May 30, 2024

Autonomy Mission Modes: Waypoint vs Exploration

Often when we're talking about autonomous robots or SLAM technology it can sound like some futuristic sci-fi jargon, but actually the technology is analogous to the same chips and code that's in your smartphone or advanced driver's assistance in your car. Basically, the technology behind the scenes can be incredibly complex, but as the user, it works seamlessly to help you achieve your goals. 

Robotics for mapping and surveying are similar. The technology can seem complex but the goal is to provide you with the safest and most cost-effective method to map an area with extreme precision.

That's why when using a Nexys platform for the first time, it could be confusing to know which kind of mission to choose for your robotic platform. On the surface, a waypoint-based or exploration-based mission might feel similar, but it changes how the robot "thinks" about its mission and will help the operator know which mission mode to deploy for the most complete, and accurate 3D model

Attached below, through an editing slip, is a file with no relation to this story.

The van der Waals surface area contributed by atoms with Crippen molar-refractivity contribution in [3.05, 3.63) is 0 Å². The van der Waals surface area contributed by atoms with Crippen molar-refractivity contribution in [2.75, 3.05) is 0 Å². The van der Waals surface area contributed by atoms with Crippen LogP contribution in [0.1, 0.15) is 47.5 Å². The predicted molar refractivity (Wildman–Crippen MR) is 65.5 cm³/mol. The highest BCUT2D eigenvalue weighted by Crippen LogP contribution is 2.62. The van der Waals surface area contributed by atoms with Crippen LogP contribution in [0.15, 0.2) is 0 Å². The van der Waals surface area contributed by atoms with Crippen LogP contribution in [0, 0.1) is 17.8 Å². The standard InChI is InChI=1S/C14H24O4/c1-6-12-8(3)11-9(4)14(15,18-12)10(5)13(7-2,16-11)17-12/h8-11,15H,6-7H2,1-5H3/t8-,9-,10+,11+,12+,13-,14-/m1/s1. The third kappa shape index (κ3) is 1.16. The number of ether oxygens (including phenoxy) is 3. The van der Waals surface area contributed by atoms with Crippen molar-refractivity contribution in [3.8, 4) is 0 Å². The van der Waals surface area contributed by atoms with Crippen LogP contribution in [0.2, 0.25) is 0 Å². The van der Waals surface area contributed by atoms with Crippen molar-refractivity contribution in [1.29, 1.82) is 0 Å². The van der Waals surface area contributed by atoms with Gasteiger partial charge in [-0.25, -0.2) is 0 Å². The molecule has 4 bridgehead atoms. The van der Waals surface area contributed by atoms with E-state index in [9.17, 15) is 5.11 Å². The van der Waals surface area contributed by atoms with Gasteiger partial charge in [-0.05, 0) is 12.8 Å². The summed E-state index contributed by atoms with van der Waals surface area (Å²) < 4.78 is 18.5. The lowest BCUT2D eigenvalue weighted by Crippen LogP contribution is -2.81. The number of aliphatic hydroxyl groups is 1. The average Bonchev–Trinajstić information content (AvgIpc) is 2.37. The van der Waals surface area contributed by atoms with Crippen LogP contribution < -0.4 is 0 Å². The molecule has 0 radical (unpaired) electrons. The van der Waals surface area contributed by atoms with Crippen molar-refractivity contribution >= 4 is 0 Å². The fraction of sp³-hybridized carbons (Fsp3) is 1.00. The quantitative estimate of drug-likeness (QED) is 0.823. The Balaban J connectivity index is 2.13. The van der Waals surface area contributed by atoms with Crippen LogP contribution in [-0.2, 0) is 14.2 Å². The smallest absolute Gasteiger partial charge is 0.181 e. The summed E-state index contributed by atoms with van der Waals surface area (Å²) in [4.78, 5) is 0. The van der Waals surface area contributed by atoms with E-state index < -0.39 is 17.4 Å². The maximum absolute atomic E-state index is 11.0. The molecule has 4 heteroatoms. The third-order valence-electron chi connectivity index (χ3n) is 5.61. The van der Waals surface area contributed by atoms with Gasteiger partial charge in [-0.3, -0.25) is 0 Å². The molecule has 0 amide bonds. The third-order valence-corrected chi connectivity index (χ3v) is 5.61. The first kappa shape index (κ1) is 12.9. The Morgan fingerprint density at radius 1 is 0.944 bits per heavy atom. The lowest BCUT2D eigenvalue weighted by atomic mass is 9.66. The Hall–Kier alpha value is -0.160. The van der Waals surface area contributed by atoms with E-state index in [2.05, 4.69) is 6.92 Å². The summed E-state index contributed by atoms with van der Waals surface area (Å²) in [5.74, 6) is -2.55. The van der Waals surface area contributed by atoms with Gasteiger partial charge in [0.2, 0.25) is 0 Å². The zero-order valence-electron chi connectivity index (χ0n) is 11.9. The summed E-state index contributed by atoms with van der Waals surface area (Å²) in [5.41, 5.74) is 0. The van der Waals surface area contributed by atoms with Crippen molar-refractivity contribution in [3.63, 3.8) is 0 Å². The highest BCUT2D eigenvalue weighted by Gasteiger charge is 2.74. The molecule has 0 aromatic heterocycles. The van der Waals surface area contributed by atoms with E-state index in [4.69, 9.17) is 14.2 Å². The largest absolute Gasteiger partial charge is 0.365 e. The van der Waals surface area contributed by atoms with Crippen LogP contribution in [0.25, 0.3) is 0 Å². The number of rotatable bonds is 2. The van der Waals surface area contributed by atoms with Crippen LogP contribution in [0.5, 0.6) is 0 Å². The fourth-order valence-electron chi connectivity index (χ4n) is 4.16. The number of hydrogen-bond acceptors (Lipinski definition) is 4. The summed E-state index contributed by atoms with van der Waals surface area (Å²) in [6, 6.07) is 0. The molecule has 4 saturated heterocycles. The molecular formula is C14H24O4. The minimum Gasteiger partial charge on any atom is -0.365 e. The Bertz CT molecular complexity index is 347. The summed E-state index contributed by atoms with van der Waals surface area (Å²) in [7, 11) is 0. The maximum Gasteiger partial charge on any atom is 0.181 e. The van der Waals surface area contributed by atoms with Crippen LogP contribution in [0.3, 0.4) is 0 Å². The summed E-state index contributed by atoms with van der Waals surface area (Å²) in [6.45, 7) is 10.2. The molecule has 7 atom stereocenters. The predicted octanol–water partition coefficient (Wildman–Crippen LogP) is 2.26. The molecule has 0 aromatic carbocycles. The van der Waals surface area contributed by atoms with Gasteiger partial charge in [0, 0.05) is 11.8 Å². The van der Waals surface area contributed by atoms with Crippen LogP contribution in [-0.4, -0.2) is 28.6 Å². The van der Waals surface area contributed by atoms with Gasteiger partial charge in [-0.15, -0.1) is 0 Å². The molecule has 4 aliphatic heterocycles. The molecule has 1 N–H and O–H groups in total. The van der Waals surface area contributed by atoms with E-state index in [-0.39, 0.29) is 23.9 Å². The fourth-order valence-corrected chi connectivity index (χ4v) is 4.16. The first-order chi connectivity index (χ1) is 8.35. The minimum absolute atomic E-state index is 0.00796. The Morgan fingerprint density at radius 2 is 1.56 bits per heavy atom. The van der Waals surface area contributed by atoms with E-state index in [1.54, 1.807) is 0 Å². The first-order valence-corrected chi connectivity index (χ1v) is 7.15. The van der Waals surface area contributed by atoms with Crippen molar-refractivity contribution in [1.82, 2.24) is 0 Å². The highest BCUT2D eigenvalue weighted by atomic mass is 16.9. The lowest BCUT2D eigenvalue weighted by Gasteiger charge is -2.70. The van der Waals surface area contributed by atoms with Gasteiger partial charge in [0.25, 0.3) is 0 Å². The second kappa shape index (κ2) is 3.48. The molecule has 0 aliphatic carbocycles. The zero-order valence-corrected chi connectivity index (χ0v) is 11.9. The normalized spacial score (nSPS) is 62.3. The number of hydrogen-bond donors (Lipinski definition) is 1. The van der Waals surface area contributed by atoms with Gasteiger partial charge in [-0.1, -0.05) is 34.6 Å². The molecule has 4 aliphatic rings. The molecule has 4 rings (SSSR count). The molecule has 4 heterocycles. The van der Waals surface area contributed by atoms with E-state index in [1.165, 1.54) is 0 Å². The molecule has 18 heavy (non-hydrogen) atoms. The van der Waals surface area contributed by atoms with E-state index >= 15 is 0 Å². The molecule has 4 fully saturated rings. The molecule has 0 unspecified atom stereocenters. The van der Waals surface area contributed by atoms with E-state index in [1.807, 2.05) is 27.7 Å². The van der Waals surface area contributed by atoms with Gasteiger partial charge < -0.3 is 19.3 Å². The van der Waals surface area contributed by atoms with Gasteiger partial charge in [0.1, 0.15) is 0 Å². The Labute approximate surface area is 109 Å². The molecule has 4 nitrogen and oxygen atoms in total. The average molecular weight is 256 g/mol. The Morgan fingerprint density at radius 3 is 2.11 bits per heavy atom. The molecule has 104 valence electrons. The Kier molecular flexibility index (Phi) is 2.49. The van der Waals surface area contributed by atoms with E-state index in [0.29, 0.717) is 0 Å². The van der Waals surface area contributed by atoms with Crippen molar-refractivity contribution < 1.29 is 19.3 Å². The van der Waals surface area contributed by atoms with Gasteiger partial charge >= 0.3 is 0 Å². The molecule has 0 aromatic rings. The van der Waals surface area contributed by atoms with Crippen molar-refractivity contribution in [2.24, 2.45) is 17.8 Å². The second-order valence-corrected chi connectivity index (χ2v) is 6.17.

To get you started, we're going to dive into each one in this guide to robotic navigation.  

Waypoint-based Autonomy

If you've ever used the renowned robot Spot from Boston Dynamics you might be familiar with the concept of a waypoint. But you can essentially think of it as a point in 3D space, a mission objective, that we're asking the robot to navigate towards. These waypoints are entered by a pilot or surveyor before the mapping begins. 

To understand waypoints, imagine the area you need to map is like a chessboard. Each square on the chessboard represents a possible waypoint for the robot to move to. To set your route for the robot, you select the squares or waypoints that provide the most efficient path for the robot to take. The same way you would plan a route for a chess piece to safely move across the board. However, after you press play for your autonomous mission, the Nexys will intelligently pilot the robot around any obstacles in its way. 

waypoint-autonomyVisualization of a waypoint-based autonomous mission in an underground mining environment. 

With aerial robots, these waypoints exist in 3-dimensions, but the concept is the same as the chessboard. However now the robot can process in three dimensions to find creative ways around obstacles. The autonomy engine that's built into the Nexys, ExynAI, is relentless in it's pursuit of mission objectives and will try to reach its waypoint multiple times before determining it's unreachable and returning home.